Regardless, OP does not trust his co-worker and thinks his coworker acts in bad faith, and that is a problem the manager needs to address.

        Me vs them is not a productive mindset and is the one OP clearly has. Us vs the problem is a productive mindset.

  • BoiledCabbage 404 days ago
    > Some points are great and have been taken into account. Others amount to basically concern trolling. How do you deal with these situations?

    You said you've made some fixes corrections based on his/her feedback. Are the other comments actually concern trolling? Or did you understand their point in some of the comments and don't yet understand the point in the others?

    Have you tried sitting down with them 1:1 to see if they'll explain them to you?

  • ActorNightly 404 days ago
    No advice is going to be valuable here without knowing the full situation. Your design could be full of holes and the coworker is pointing them out, or you could be in the right and he is just trying to appear knowledgeable.

    In general, dealing with conflict at work requires a good bit of understanding of human psychology that you cannot condense into a post.

  • danwee 404 days ago
    They are the best. You can give your opinion and they will always go against you. That means if the project goes south, it's their fault (you have the chance to say "I told you so", but ofc you wouldn't say because you are a decent guy). Basically, if you have a few years of experience in the industry, working with these kind of people leads always to a relaxed environment because they also tend to work a lot to show off.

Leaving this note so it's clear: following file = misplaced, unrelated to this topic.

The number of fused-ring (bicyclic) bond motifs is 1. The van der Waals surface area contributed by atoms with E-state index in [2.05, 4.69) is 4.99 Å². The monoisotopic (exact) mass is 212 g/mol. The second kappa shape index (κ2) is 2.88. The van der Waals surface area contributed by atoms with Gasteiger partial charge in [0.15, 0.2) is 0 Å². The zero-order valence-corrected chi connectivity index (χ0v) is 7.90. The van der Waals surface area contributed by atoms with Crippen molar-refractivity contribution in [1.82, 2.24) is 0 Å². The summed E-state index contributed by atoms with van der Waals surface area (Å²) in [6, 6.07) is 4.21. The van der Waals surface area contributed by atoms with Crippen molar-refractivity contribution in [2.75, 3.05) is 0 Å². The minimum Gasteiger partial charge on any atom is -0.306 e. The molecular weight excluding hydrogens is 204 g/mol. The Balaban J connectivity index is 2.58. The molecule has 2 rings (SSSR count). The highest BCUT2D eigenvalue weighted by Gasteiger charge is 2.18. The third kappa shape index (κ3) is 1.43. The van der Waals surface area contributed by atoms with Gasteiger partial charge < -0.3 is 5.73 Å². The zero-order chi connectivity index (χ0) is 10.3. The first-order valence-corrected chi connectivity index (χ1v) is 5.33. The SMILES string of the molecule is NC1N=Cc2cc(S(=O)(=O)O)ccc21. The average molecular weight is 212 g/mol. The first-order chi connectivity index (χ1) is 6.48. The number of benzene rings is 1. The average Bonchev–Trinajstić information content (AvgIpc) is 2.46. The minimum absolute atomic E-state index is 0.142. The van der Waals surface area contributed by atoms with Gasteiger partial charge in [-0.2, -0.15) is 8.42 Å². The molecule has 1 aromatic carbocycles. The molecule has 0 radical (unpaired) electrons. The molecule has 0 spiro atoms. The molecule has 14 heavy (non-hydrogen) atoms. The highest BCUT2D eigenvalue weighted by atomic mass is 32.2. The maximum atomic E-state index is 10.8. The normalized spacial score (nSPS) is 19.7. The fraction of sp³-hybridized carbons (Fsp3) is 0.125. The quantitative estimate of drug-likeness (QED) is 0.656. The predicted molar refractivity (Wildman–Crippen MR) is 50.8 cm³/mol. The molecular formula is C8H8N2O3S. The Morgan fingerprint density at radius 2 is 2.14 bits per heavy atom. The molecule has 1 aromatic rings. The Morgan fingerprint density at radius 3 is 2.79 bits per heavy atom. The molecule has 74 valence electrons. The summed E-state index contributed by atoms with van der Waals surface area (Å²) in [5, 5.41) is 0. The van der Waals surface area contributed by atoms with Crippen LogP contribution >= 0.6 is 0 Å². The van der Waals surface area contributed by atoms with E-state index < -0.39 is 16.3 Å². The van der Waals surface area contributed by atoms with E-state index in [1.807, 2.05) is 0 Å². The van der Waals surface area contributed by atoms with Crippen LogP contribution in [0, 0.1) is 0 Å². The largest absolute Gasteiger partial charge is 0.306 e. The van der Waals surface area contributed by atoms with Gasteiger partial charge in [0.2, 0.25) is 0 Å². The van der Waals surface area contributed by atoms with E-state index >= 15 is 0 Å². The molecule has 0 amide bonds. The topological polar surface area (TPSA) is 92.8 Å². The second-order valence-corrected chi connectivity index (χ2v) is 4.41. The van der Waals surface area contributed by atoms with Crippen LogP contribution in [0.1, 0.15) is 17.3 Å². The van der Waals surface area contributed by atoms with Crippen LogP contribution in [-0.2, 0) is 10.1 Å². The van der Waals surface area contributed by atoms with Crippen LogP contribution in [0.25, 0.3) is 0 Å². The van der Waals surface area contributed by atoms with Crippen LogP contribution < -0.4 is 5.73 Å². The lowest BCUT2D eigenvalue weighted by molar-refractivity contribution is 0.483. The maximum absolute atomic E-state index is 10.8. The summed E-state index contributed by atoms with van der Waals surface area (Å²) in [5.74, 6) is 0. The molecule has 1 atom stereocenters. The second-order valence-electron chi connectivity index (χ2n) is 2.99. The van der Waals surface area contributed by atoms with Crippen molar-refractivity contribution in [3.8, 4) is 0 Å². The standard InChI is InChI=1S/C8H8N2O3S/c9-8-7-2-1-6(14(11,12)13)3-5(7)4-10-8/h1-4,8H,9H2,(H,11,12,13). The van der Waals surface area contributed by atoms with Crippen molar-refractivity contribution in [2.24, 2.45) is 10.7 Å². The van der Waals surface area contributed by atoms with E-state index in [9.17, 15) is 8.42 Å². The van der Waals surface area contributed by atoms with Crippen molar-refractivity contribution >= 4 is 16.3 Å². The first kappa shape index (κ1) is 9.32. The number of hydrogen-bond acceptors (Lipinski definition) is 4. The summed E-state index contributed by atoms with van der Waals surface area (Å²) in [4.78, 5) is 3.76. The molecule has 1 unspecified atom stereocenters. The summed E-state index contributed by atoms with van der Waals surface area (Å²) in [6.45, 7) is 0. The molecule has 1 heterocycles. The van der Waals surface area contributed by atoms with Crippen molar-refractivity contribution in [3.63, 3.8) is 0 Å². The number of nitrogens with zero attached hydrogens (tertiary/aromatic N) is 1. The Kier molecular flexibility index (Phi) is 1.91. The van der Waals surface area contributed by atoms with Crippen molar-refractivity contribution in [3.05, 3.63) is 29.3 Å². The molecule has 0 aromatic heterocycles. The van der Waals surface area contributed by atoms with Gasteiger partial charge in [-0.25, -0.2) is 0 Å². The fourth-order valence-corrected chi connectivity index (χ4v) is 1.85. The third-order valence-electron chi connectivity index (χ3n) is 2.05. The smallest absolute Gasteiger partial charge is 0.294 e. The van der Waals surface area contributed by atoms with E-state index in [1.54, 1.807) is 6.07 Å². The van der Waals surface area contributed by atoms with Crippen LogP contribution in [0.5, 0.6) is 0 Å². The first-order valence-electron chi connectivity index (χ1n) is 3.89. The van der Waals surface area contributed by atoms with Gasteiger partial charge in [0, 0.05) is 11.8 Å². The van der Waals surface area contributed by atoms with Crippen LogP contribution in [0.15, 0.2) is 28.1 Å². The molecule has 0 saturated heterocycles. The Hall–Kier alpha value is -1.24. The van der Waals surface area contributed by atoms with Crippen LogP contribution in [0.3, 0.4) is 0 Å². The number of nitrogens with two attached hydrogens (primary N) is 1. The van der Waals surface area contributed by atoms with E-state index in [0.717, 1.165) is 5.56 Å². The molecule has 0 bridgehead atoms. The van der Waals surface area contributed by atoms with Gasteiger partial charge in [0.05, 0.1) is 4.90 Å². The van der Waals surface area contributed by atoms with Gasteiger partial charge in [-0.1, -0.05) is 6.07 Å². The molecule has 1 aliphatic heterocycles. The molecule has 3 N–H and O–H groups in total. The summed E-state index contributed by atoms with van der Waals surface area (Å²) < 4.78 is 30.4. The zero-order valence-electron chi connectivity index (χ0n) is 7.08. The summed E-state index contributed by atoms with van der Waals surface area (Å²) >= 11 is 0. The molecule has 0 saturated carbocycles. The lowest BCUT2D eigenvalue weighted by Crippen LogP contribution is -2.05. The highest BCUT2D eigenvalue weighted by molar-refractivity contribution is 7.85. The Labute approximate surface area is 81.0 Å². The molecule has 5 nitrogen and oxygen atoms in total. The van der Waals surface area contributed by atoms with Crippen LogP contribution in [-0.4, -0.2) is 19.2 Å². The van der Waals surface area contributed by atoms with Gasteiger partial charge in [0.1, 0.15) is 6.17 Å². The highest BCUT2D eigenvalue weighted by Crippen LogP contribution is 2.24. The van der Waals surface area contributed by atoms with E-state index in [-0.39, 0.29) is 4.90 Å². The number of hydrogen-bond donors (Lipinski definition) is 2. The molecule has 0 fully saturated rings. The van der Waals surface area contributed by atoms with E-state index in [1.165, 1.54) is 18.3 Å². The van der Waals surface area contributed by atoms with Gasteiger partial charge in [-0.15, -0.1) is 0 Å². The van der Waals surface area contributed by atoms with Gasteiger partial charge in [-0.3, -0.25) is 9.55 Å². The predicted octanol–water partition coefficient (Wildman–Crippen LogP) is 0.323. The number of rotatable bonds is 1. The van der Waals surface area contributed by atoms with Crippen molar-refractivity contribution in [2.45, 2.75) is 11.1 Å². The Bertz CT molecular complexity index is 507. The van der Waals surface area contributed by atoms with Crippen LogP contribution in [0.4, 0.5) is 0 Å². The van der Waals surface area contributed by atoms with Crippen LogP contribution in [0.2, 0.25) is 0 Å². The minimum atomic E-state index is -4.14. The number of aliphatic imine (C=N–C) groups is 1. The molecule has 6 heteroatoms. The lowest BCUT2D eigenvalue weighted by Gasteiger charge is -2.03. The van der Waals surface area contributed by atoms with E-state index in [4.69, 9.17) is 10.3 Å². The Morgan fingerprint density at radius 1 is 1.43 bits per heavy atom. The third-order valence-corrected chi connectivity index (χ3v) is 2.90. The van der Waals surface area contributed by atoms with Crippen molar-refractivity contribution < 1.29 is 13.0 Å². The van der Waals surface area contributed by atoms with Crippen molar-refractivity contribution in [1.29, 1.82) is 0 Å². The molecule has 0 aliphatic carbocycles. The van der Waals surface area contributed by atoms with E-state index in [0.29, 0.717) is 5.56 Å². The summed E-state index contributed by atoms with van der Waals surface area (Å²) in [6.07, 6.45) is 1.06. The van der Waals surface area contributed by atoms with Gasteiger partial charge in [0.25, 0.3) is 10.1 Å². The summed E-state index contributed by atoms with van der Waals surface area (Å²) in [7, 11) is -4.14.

• readonthegoapp 404 days ago
    i feel like i've dealt with this a lot over the years.

    not sure i ever handled it successfully, but to the extent i ever did, it would have been later in my work life when i'd realized that not everything had to happen today, immediately, or yesterday, and that consistency and longevity at work (like, working for days/weeks/months/years, not just 15 minutes/hours of burst output) is or can be really important, and staying level-headed over ankle-biting and ankle-biters is really important, and things would eventually either go/work out, or they would not -- but my huffing and puffing at someone's ankle-biting was only ever going to look as amateur-hour as the ankle-biter and the team -- assuming the manager lets the behavior drag on forever -- which they usually do (when they're not me).

    so, i'd keep on keepin' on. in the panicked, hyperbolic 'But what should we _do_?!' meetings that will eventually happen, i'd let everyone else talk, keep your cool, stick to your feelings, and if it's not out of line, talk about the Jobs/Bezos strategy of picking a direction, going with it full force, and if it ends up sucking, you'll change directions, done.

    ps i really dislike the "You will never get any usable advice on HN because HN readers are not _personally_ showering with you" or whatever they're on about -- it's just a weird thing to say on a social bulletin board-type thing.